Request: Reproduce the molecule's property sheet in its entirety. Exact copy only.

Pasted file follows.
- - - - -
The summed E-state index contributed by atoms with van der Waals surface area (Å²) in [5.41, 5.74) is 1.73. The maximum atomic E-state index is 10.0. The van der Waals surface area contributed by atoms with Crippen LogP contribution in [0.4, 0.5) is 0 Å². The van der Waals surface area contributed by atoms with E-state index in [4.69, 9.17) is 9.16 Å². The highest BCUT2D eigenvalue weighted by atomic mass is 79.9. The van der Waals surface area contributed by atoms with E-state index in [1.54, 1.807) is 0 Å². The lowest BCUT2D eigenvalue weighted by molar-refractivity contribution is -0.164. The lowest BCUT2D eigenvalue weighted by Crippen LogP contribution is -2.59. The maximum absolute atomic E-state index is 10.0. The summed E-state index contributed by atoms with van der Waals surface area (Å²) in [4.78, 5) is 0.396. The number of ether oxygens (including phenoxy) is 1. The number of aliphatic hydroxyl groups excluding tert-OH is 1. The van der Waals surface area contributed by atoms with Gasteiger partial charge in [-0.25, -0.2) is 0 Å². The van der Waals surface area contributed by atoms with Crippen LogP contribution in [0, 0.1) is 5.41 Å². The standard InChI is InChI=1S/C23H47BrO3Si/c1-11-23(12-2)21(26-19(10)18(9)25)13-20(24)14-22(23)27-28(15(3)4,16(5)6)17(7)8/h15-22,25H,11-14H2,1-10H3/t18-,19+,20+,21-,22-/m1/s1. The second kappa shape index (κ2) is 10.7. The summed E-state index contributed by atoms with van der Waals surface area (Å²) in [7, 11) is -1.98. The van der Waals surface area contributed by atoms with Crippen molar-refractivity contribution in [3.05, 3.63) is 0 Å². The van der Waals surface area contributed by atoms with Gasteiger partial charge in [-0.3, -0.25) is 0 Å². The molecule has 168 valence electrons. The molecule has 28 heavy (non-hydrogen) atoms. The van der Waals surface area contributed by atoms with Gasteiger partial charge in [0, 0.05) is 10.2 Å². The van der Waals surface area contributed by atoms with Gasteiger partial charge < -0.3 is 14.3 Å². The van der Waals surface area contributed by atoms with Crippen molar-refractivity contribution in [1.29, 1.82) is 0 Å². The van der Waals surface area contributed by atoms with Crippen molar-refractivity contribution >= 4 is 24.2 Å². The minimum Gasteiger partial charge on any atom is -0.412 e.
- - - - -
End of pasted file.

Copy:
The summed E-state index contributed by atoms with van der Waals surface area (Å²) in [5.41, 5.74) is 1.73. The maximum atomic E-state index is 10.0. The van der Waals surface area contributed by atoms with Crippen LogP contribution in [0.4, 0.5) is 0 Å². The van der Waals surface area contributed by atoms with E-state index in [4.69, 9.17) is 9.16 Å². The highest BCUT2D eigenvalue weighted by atomic mass is 79.9. The van der Waals surface area contributed by atoms with E-state index in [1.54, 1.807) is 0 Å². The lowest BCUT2D eigenvalue weighted by molar-refractivity contribution is -0.164. The lowest BCUT2D eigenvalue weighted by Crippen LogP contribution is -2.59. The maximum absolute atomic E-state index is 10.0. The summed E-state index contributed by atoms with van der Waals surface area (Å²) in [4.78, 5) is 0.396. The number of ether oxygens (including phenoxy) is 1. The number of aliphatic hydroxyl groups excluding tert-OH is 1. The van der Waals surface area contributed by atoms with Gasteiger partial charge in [-0.25, -0.2) is 0 Å². The van der Waals surface area contributed by atoms with Crippen LogP contribution in [0, 0.1) is 5.41 Å². The standard InChI is InChI=1S/C23H47BrO3Si/c1-11-23(12-2)21(26-19(10)18(9)25)13-20(24)14-22(23)27-28(15(3)4,16(5)6)17(7)8/h15-22,25H,11-14H2,1-10H3/t18-,19+,20+,21-,22-/m1/s1. The second kappa shape index (κ2) is 10.7. The summed E-state index contributed by atoms with van der Waals surface area (Å²) in [7, 11) is -1.98. The van der Waals surface area contributed by atoms with Crippen molar-refractivity contribution in [3.05, 3.63) is 0 Å². The van der Waals surface area contributed by atoms with Gasteiger partial charge in [-0.3, -0.25) is 0 Å². The molecule has 168 valence electrons. The molecule has 28 heavy (non-hydrogen) atoms. The van der Waals surface area contributed by atoms with Gasteiger partial charge in [0, 0.05) is 10.2 Å². The van der Waals surface area contributed by atoms with Gasteiger partial charge < -0.3 is 14.3 Å². The van der Waals surface area contributed by atoms with Crippen molar-refractivity contribution in [1.29, 1.82) is 0 Å². The van der Waals surface area contributed by atoms with Crippen molar-refractivity contribution >= 4 is 24.2 Å². The minimum Gasteiger partial charge on any atom is -0.412 e.